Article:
EN general, las personas que producen cosas no comprenden lo que hacen.

"Cuando ves algo técnicamente atractivo, sigues adelante y lo haces; Sólo una vez logrado el éxito técnico te pones a pensar qué hacer con ello. Es lo que ocurrió con la bomba atómica"
Robert Oppenheimer Director del proyecto Manhattan.

Lo que lleva a los seres humanos a autoinflingirse daño no es tanto el ansia de sexo como la sed de conocimiento.

Los humanos creemos que tenemos el deber de intentar todo aquello que par
Aug 19, 2009 Anna rated it it was amazing  ·  review of another edition
Shelves: non-fiction-read
This book is defining my life right now, at least from a studio perspective. No, actually, from every perspective. Thoughts on skilled hand work/craftsmanship and how it has impacted us psychologically, socially, physiologically and how the loss of learned skills and the age of information is building an intellectual and emotional debt we may not be able to repay. Totally fascinating! Science and philosophy, my faves in one place! And now, thanks to Tyger, I have my very own copy (inclusive of p ...more
Apr 11, 2011 Marks54 rated it it was amazing  ·  review of another edition
This was a really thoughtful book about how to think of professional activities, jobs, tasks, etc. in terms of specialized customized crafts, rather than as mass produced and standardized items. This is an entirely different frame of mind from how we are typically taught in universities and business schools and is incredibly powerful. For example, it brings to mind just what the task is in running a business or carrying out some business strategy. It is not a matter of understanding a series of ...more
wow, I did not like this book at all. I found it painful from beginning to end, I thought it was just me, so I checked with the rest of the people on my course, as we all did.

I have read every word on this book and it has been slow, heavy going and I am still not entirely sure what the point of it is. I get it, craftsman can be applied to a wide range of people and it requires skill which is built up over time through repetitive actions and movements. I am not entirely sure that an entire book
Jun 18, 2011 Steve rated it liked it  ·  review of another edition
An in-dept technical and philosophical description of craftsmanship. It is treated as concept and a history. The book is filled with examples, historical references, and analogies to both explain as well as deepen understanding through extended thought. Very insightful, but at times tedious. I found most insightful the second of the three parts; Craftsman, Craft, Craftsmanship. Particularly, I enjoyed the chapters about The Hand, and he relationship of the activities of the hand formulating conc ...more
Bryan Kibbe
Aug 20, 2010 Bryan Kibbe rated it really liked it  ·  review of another edition
A very interesting book that looks closely at the practices and concept of the craftsman and his or her craft. Sennet is both engaging and intelligent in his writing, offering interesting examples of craft from ancient times through modern times that cluster around key insights or points that he makes. More especially, Sennet displays a measure of wisdom in his writing that avoids hyperbole and jargon, and instead attunes us all to the potential craftsman within each of us. This book is an impor ...more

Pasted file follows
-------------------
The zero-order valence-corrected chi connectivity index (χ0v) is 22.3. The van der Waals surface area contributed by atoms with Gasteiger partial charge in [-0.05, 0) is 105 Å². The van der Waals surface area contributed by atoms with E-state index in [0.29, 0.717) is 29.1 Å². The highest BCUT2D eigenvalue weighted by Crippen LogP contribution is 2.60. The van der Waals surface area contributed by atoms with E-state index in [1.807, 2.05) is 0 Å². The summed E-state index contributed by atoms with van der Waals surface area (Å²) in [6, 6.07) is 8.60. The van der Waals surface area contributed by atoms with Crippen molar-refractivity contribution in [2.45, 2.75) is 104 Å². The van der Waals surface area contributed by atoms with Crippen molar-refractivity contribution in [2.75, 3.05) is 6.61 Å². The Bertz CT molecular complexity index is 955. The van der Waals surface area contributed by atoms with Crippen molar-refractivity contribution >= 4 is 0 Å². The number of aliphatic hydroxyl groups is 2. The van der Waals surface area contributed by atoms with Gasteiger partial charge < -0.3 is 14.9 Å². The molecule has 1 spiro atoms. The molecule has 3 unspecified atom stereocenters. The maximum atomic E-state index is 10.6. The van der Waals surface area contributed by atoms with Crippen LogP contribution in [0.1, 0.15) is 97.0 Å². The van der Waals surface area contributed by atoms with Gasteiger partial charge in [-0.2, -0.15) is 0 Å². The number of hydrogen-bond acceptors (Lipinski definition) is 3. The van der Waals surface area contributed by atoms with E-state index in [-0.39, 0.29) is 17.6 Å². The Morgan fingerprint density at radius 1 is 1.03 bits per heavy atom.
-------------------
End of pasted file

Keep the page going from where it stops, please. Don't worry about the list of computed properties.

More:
Jan 08, 2010 Simon marked it as unfinished  ·  review of another edition
Very weak and silly. Example: Sennett wants to illustrate the difficulty of keeping a craft tradition open to all and maintaining quality in its product. He uses the case of the community of Linux producers and the quality control problems in Wikipedia which, apparently, is a Linux application. But this simply conflates two communities: those Linux producers who write software and the Wikipedia content providers, who supply the information in Wikipedia. Quality control problems in the products o ...more
Justin Cormack
Essential reading. Puts craft back on the agenda in a way that has been sadly lacking.

The workshop, and the ways of learning it created have been ignored, but it is the best fit to the modern knowledge based business there is. The examples come from diverse sources, even Linux kernel hackers.

It makes concrete a lot of thoughts I had - my first job was editing an encyclopaedia of musical instrument makers, so I had been exposed to some of the history of craft.

If you are going to read a book this
Thomas Fitzpatrick
The book that changed my life.
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Richard Sennett has explored how individuals and groups make social and cultural sense of material facts -- about the cities in which they live and about the labour they do. He focuses on how people can become competent interpreters of their own experience, despite the obstacles society may put in their way. His research entails ethnography, history, and social theory. As a social analyst, Mr. Sen ...more
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“Issac Stern rule: the better your technique, the more impossible your standards.” 6 likes
“To the absolutist in every craftsman, each imperfection is a failure; to the practitioner, obsession with perfection seems a perception for failure.” 4 likes